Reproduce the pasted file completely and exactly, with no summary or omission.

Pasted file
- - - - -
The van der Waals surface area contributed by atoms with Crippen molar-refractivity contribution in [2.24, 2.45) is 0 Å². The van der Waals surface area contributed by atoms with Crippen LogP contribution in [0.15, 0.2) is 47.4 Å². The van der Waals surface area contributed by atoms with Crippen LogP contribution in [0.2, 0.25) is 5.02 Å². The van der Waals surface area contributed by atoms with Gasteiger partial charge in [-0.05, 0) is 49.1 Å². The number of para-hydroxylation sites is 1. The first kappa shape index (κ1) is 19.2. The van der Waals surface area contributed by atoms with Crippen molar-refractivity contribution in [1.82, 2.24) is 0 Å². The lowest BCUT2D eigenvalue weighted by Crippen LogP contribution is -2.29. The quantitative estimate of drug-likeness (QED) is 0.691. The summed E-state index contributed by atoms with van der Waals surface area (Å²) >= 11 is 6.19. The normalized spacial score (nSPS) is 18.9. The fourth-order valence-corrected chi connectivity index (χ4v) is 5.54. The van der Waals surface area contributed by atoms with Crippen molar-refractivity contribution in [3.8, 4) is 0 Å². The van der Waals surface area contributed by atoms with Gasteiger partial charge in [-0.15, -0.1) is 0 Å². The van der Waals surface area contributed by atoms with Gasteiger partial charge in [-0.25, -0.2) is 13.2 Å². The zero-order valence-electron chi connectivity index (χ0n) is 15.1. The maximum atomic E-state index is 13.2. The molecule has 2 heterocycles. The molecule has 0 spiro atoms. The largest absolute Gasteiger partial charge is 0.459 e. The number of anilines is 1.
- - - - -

The van der Waals surface area contributed by atoms with Crippen molar-refractivity contribution in [2.24, 2.45) is 0 Å². The van der Waals surface area contributed by atoms with Crippen LogP contribution in [0.15, 0.2) is 47.4 Å². The van der Waals surface area contributed by atoms with Crippen LogP contribution in [0.2, 0.25) is 5.02 Å². The van der Waals surface area contributed by atoms with Gasteiger partial charge in [-0.05, 0) is 49.1 Å². The number of para-hydroxylation sites is 1. The first kappa shape index (κ1) is 19.2. The van der Waals surface area contributed by atoms with Crippen molar-refractivity contribution in [1.82, 2.24) is 0 Å². The lowest BCUT2D eigenvalue weighted by Crippen LogP contribution is -2.29. The quantitative estimate of drug-likeness (QED) is 0.691. The summed E-state index contributed by atoms with van der Waals surface area (Å²) >= 11 is 6.19. The normalized spacial score (nSPS) is 18.9. The fourth-order valence-corrected chi connectivity index (χ4v) is 5.54. The van der Waals surface area contributed by atoms with Crippen molar-refractivity contribution in [3.8, 4) is 0 Å². The van der Waals surface area contributed by atoms with Gasteiger partial charge in [-0.15, -0.1) is 0 Å². The van der Waals surface area contributed by atoms with Gasteiger partial charge in [-0.25, -0.2) is 13.2 Å². The zero-order valence-electron chi connectivity index (χ0n) is 15.1. The maximum atomic E-state index is 13.2. The molecule has 2 heterocycles. The molecule has 0 spiro atoms. The largest absolute Gasteiger partial charge is 0.459 e. The number of anilines is 1.